(UPI) — Thousands of workers in St. Louis could see their wages cut by $2.30 cents per hour after a law passed by the Republican-led state Legislature takes effect on Monday.

Two months ago, the Democratic-controlled St. Louis city council passed a local ordinance raising the minimum wage in the city to $10, from the statewide wage of $7.70. In response, the state passed a law that supersedes the city.

The city law went into effect earlier this year after the Missouri Supreme Court ruled that because there was no statewide banning a minimum wage, the city was free to go higher if it chose. After the ruling, an estimated 30,000 minimum wage workers received raises that amount to about an extra $200 per week, according to the St. Louis Post-Dispatch.

Now that the state has stepped in, workers face the prospect of losing out on the extra money — and employers are faced with the awkward decision of whether to cut workers’ pay.

Missouri’s minimum wage is lower than neighboring Illinois, but still 45 cents higher than the federal minimum wage of $7.25.

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Some small business owners said they would keep employees at the higher rate in order to maintain employee morale.

“People would be angry and then they wouldn’t do a good job and they’d be resentful,” said Harman Moseley, who owns a chain of four movie theaters, three of which were affected by the citywide wage increase.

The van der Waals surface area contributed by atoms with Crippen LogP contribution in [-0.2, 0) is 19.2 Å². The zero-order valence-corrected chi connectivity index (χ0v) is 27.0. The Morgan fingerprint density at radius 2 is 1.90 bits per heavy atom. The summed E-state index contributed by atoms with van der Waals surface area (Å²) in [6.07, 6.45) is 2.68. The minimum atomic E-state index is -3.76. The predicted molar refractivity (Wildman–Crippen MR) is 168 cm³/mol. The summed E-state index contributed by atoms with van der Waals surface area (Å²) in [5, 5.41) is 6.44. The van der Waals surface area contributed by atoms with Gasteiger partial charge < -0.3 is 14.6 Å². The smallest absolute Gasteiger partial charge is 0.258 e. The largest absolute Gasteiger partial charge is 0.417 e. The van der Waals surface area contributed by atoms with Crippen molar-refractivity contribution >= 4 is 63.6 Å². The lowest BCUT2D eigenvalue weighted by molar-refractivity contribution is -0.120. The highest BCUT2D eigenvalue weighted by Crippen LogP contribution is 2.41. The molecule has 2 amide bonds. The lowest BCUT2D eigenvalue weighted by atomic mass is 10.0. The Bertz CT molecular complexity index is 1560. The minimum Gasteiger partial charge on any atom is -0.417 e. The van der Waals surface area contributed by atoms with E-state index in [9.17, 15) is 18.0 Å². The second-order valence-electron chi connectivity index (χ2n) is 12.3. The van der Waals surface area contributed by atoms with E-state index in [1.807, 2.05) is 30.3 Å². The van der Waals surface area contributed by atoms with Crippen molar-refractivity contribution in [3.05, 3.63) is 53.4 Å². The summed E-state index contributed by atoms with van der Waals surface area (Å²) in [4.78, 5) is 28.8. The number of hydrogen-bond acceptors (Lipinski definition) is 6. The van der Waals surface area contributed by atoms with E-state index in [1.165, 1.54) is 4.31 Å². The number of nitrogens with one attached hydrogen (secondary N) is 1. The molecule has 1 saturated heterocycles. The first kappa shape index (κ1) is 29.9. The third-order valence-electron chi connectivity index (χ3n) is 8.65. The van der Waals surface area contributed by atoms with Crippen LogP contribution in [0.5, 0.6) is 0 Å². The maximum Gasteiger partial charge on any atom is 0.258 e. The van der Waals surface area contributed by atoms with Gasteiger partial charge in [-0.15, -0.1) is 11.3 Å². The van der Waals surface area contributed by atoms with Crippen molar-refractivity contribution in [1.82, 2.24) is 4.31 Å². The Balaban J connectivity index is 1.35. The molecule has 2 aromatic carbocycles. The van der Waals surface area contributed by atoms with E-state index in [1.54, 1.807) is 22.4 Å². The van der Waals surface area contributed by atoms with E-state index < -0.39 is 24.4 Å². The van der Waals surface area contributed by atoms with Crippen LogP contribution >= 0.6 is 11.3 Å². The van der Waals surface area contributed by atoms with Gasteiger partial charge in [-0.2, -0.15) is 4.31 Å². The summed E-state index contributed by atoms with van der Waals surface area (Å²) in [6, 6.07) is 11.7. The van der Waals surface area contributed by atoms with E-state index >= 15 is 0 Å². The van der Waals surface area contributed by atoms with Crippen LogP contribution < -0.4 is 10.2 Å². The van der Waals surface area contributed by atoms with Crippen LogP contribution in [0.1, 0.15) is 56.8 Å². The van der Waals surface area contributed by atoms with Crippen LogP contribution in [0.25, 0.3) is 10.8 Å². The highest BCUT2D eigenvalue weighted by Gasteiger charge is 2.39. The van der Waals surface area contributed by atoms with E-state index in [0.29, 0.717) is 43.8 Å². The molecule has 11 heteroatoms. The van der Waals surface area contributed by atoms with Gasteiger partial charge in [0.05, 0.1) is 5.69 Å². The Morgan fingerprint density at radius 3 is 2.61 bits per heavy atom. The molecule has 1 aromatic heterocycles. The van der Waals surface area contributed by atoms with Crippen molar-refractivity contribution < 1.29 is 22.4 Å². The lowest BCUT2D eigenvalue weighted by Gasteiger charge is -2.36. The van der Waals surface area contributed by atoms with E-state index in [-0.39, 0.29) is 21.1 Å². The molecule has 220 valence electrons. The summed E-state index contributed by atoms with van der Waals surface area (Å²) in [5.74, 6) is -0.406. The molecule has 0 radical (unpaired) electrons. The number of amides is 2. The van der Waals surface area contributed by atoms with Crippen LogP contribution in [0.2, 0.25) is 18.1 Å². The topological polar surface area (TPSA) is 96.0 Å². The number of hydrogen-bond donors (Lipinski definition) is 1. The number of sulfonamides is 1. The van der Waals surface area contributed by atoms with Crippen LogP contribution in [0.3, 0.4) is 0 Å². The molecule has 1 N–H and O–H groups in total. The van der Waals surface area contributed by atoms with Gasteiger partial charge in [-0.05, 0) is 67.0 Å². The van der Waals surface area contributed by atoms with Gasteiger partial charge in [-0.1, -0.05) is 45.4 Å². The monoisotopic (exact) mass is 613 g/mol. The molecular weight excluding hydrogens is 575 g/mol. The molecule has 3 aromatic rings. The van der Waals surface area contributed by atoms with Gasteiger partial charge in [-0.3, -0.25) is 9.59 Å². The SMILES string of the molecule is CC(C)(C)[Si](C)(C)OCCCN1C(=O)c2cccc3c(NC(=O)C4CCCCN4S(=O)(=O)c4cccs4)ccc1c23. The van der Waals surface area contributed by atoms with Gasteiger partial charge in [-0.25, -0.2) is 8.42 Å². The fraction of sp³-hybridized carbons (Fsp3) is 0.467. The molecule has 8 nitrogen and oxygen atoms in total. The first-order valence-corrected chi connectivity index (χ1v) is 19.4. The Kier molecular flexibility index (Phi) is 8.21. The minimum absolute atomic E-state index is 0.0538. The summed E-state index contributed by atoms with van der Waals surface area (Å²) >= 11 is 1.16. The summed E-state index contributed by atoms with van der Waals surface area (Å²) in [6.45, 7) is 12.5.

Moseley said the wage hike caused his payroll to increase about $100,000 per year across the four theaters. After minimum wage workers went from $7.70 to $10 per hour, he was forced to give managers a raise to keep their wage higher than the workers they were overseeing.

Larger corporations, especially fast food chains, have been largely silent about how they plan to handle the minimum wage reduction. A group representing 15 McDonalds franchisees has not said whether workers’ wages will return to $7.70 per hour starting Monday.

In Kansas City, Mo., the state’s second-largest city, voters approved a $10 per hour minimum wage in a referendum on Aug. 8, but it only took effect last week. Employers there are expected to be able to maintain the $7.70 wage despite a nonbinding resolution by the city council urging employers to abide by the $10 wage voluntarily.

Missouri is not the first state to experience a clash with municipalities regarding the minimum wage. What is unique in St. Louis, however, is the fact the raises were allowed to go into effect before the state stepped in.

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